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dc.contributor.authorNg, Jun Eng
dc.description.abstractWaste tyres can pose serious environmental problems if not handled properly. Pyrolysis is one way that countries use to treat their waste tyre streams, converting the tyre rubber into pyrolytic oil, char, and pyrolytic gas. While these products can be reused as fuel or as intermediaries for manufacturing, the low value of the products does not justify the high costs due to the energy demand of pyrolysis. The chemical vapour deposition process is one method in which research has been done to upcycle tyre pyrolysis products, and valuable carbon nanomaterials have been formed in numerous studies. As such, this study was conducted to investigate 1) the potential of using non-condensable pyrolysis gas from waste tyre pyrolysis for synthesis of carbon nanomaterials using catalytic chemical vapour deposition (CVD) and 2) the electrocatalytic activity of the synthesised carbon nanomaterials for oxygen reduction reaction. In this study, waste tyre pyrolysis was carried out at 600°C. The evolved non-condensable pyrolysis gas was passed into a catalytic reactor containing NiO-loaded CaCO3 as a catalyst for CVD synthesis of carbon nanotubes. Temperatures used for CVD were varied from 650 to 800°C. It was discovered that carbon nanosheets were synthesised, with the highest yield at 750°C. As tyre rubber contains sulfur in its elemental composition, it was theorised that S-doping of the carbon nanosheets might occur during catalytic CVD. Additional N-doping of the synthesised materials was also carried out with a saturator that mixes the non-condensable pyrolysis gas with aqueous ammonia before CVD. The carbon materials were examined using XPS and it was confirmed that N and S doping did occur in the nanosheets with O, S dual-doped and O, S, N tri-doped nanosheets formed. The electrocatalytic performances of the doped carbon nanosheets were evaluated using linear sweep voltammetry (LSV) with Ag/AgCl/saturated KCl as a reference electrode and it was discovered that the carbon nanosheets catalysts synthesised in the 600-750°C temperature range all had similar peak potentials that were only slightly higher than the commercially used Pt/C electrodes.en_US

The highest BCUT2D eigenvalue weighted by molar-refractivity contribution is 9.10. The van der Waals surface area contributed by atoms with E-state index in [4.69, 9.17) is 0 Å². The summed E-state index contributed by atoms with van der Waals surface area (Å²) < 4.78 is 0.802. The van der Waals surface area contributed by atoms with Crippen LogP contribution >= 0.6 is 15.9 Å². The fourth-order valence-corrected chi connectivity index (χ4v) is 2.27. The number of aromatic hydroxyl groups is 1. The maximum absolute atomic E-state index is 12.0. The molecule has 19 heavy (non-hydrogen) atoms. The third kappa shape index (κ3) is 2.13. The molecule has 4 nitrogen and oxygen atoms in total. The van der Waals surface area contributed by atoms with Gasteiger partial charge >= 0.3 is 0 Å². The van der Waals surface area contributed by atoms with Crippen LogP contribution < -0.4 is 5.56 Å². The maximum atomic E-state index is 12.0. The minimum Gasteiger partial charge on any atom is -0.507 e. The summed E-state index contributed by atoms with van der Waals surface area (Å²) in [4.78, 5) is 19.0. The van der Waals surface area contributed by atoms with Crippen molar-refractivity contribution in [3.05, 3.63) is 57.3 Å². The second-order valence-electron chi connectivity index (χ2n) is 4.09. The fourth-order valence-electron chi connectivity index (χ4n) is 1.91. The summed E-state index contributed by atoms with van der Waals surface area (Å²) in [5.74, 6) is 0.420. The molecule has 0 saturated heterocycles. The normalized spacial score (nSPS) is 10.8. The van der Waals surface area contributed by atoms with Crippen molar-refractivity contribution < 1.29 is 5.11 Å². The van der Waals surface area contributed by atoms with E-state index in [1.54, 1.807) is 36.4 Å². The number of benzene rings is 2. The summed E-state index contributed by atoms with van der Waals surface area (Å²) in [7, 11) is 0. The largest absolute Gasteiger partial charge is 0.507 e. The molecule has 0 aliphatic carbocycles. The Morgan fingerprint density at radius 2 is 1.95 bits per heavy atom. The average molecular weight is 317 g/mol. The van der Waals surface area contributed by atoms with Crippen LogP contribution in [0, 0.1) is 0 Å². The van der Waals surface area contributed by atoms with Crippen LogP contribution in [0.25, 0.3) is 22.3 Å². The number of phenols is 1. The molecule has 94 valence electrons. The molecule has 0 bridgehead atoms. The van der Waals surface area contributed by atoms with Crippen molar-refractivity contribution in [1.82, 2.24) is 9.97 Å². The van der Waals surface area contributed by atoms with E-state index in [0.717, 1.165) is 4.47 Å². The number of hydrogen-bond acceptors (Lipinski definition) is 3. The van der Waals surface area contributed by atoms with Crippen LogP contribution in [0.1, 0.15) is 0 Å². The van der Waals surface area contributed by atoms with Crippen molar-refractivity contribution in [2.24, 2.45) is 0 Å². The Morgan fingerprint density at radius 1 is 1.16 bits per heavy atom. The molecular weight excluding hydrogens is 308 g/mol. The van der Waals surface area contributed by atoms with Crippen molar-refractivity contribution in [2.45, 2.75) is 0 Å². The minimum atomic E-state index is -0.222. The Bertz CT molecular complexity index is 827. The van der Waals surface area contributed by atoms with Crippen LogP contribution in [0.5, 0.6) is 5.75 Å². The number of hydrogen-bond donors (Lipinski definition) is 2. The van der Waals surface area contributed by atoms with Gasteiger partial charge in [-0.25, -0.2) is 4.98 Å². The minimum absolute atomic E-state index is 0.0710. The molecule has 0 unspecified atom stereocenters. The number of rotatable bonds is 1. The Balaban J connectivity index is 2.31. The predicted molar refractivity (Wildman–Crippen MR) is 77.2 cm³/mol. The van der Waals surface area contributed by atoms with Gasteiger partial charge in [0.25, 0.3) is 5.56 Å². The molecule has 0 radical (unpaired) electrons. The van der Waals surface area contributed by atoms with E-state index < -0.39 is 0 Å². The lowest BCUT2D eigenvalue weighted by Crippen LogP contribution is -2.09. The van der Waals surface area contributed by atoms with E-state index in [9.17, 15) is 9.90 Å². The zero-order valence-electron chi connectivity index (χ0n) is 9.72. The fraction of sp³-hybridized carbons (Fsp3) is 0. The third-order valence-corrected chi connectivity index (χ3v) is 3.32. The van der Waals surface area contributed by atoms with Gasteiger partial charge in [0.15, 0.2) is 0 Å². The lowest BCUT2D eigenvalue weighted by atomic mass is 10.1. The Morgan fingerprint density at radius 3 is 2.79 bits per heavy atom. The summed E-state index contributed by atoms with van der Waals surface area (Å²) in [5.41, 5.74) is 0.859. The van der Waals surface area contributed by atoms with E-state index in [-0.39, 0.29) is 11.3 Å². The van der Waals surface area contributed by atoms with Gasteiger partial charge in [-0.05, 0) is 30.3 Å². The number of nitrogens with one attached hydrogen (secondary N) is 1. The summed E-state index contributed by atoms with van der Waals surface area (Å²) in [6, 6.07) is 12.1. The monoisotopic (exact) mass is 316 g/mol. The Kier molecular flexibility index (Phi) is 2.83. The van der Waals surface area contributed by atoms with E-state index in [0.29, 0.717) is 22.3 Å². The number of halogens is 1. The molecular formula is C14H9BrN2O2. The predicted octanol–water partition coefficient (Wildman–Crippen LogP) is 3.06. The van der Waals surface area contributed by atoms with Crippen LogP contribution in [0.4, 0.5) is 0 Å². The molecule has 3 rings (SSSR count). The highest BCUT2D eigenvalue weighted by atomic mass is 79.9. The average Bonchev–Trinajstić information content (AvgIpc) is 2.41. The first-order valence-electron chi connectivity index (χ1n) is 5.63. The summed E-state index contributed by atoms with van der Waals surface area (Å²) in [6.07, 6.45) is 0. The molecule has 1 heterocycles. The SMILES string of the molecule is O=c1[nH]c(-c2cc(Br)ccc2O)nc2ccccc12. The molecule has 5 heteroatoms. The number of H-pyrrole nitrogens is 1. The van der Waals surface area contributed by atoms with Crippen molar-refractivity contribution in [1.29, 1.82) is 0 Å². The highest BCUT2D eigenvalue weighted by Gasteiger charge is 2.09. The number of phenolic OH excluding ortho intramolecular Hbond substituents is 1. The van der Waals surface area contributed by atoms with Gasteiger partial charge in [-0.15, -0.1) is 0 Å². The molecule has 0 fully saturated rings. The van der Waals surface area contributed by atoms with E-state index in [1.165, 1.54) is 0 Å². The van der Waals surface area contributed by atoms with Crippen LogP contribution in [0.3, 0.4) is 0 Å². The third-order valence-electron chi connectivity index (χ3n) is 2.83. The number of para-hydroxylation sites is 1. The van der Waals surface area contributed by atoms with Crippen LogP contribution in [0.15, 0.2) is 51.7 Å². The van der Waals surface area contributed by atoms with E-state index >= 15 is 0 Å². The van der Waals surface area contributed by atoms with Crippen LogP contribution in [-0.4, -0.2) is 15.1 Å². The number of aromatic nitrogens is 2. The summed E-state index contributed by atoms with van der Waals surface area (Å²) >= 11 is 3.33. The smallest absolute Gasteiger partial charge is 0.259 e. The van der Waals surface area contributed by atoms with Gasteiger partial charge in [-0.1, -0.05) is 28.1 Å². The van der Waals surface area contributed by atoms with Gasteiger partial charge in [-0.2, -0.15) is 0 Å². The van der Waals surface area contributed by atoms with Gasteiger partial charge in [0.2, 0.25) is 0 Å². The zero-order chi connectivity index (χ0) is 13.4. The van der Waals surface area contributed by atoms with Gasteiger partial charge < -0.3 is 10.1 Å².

dc.format.extent59 p.en_US
dc.rightsNanyang Technological University
dc.subjectDRNTU::Engineering::Environmental engineering::Waste managementen_US
dc.titleUpcycling real world tyre waste into carbon nanosheets and investigating their electrocatalytic performance for oxygen reduction reactionsen_US
dc.typeFinal Year Project (FYP)en_US
dc.contributor.supervisorGrzegorz Lisaken_US
dc.contributor.schoolSchool of Civil and Environmental Engineeringen_US
dc.description.degreeBachelor of Engineering (Environmental Engineering)en_US
dc.contributor.researchResidues and Resource Reclamation Centreen_US
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